Visitable Home Part Deux

By Bruce Firestone | Investing

Dec 21

I wrote last year that a visitable home has three overarching qualities–

1. it has a 0-step entryway (either at the side of the house or front);

2. wider doorways and corridors on the main floor;

3. a main floor bath or powder room and at least one main floor accessible bedroom.

You can read more about this at

Lately, especially as I get older, I wonder if a 4th element should be added, at least in northern shelf cities that get a lot of snow. That would be carports and walkway covers.

Part of the rationale behind the visitable home movement is to make homes and apartments more accessible for elders and persons with challenges. But the other reason has got to be to allow elders and others to stay in their homes and in their existing communities longer. Who really wants to leave their home and neighborhood to live in a vertical (multi-story) structure, which is just an expensive warehouse where seniors go to await death? No thanks.

Apart from being costly, most seniors are trading ground-oriented homes with significant outdoor activity space (known as backyards, front yards, porches, decks and balconies) for tiny rooms, which can’t even compare in size or capabilities with modern college dorms.

Don’t believe me? Go tour a new residence on a campus near you; it’ll have incomparably better food, shopping, exercise, Internet, cable, wi-fi and common rooms than almost every seniors residence on the planet where they expect elders to sit outside their puncy drab enclaves all day


until someone puts them to bed instead of online, gabbing away with friends, fans and followers as well as sons, daughters, grandsons and granddaughters via skype, google hangout, instagram, facebook, snapchat and twitter, while answering email from their online stores built on etsy, ebay or pinterest platforms.


Holy age discrimination, batman. My mother-in-law is 91 and still runs our family. So there.

In many cities, temporary structures like car tents are banned, either because they are considered visual blight or because they might collapse under load if not brushed off after a major snowfall or ice storm or because they could blow away in a windstorm unless anchored properly, which brings me to a solution.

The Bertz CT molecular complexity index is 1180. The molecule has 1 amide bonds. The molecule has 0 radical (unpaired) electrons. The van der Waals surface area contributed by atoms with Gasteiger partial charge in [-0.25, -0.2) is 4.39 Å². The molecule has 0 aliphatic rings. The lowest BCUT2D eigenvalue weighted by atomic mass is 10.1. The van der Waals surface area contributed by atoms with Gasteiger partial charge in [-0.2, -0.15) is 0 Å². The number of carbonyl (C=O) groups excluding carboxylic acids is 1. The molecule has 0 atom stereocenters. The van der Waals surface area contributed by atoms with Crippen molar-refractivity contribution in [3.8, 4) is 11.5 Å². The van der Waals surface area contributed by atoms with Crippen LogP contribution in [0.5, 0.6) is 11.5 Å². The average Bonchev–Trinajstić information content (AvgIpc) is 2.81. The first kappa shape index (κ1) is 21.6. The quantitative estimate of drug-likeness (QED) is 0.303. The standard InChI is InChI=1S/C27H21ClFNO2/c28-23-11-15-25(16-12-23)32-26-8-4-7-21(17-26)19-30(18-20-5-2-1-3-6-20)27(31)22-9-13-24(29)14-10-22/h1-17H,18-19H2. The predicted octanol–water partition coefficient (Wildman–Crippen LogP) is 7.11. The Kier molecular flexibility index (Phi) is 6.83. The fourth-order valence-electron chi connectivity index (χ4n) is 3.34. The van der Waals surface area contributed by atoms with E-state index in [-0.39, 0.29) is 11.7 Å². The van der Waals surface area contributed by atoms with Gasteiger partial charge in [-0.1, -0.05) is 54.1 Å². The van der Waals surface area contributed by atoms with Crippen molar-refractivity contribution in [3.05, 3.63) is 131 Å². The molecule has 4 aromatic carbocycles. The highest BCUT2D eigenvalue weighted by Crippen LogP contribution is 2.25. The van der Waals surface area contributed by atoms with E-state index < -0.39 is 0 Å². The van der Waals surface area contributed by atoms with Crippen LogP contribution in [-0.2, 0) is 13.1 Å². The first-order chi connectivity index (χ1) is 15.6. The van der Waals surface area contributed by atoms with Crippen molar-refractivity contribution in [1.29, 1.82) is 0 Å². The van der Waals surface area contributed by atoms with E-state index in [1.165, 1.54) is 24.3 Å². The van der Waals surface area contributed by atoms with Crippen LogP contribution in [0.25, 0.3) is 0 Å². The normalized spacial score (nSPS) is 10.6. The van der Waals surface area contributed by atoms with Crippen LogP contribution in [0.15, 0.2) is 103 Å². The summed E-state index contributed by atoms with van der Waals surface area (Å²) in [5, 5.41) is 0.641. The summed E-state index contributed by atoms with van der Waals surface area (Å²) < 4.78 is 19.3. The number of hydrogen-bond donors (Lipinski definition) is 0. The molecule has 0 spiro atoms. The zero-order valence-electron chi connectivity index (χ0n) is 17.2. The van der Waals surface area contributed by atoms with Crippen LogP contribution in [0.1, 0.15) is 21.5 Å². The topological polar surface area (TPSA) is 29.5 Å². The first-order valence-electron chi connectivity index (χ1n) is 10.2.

Why not allow semi-permanent, properly engineered carports and walkways to cover every single linear meter of walkway and driveway on a property? These could be attractive architectural elements like the ones I show below, which can also be easily unbolted if necessary to, say, allow repaving of a driveway. Obviously, these would need to be upgraded structurally for tough northern weather, a trivial design job for any civil engineer (guilty).


I think it would
also be more environmentally sustainable. Last year, we had a snow removal
contract for our Ottawa
home that paid them $600 to do two driveways (via tractor-mounted snowblower) and all the walkways (by hand) for
the season.

They showed up about half the time—the rest of the year we
either had to call them and coerce them to return after they’d accidentally
missed us (contractors are often out for 40 hours straight moving snow so they’re tired, cranky and prone to error) or I would literally run down the street
at 4 am chasing the plow, hollering and signaling to them to turn around and
come back to our place.

I am guessing
that permanent, attractive walkway covers and driveway carports would be both economic and environmental winners.

If you want an
8% cap rate on your real property, it’s easy to figure out the maximum you can
spend installing a carport and walkway cover. Here’s how to do that:

carport and walkway cover maximum budget

snow plow $600 per season
cap rate 8% pa
capital cost $7,500 maximum

If you divide
the $600 annually we paid for snow removal at our home last year by 8%, you get a maximum
you should budget for your carport/walkway cover of $7,500.

You can buy a
carport kit like the ones I show above and below from Home Depot or Lowe’s for about
$2,200, but you still need to put it together and install it. So $7,500 gets
you quite a bit of cover, cuts down on shoveling, reduces the amount of CO(2)
emitted as plow operators race around trying to clear snow and looks decent

Lastly, I learned from Paul Cairns, a young person I coach in real estate and an engineer working with Natural Resources Canada in the sustainability field, that carports and walkways are now being twinned with solar panels, making them doubly green…


@ profbruce @ quantum_entity

Spread The Word

About the Author

Bruce is an entrepreneur/real estate broker/developer/coach/urban guru/keynote speaker/Sens founder/novelist/columnist/peerless husband/dad.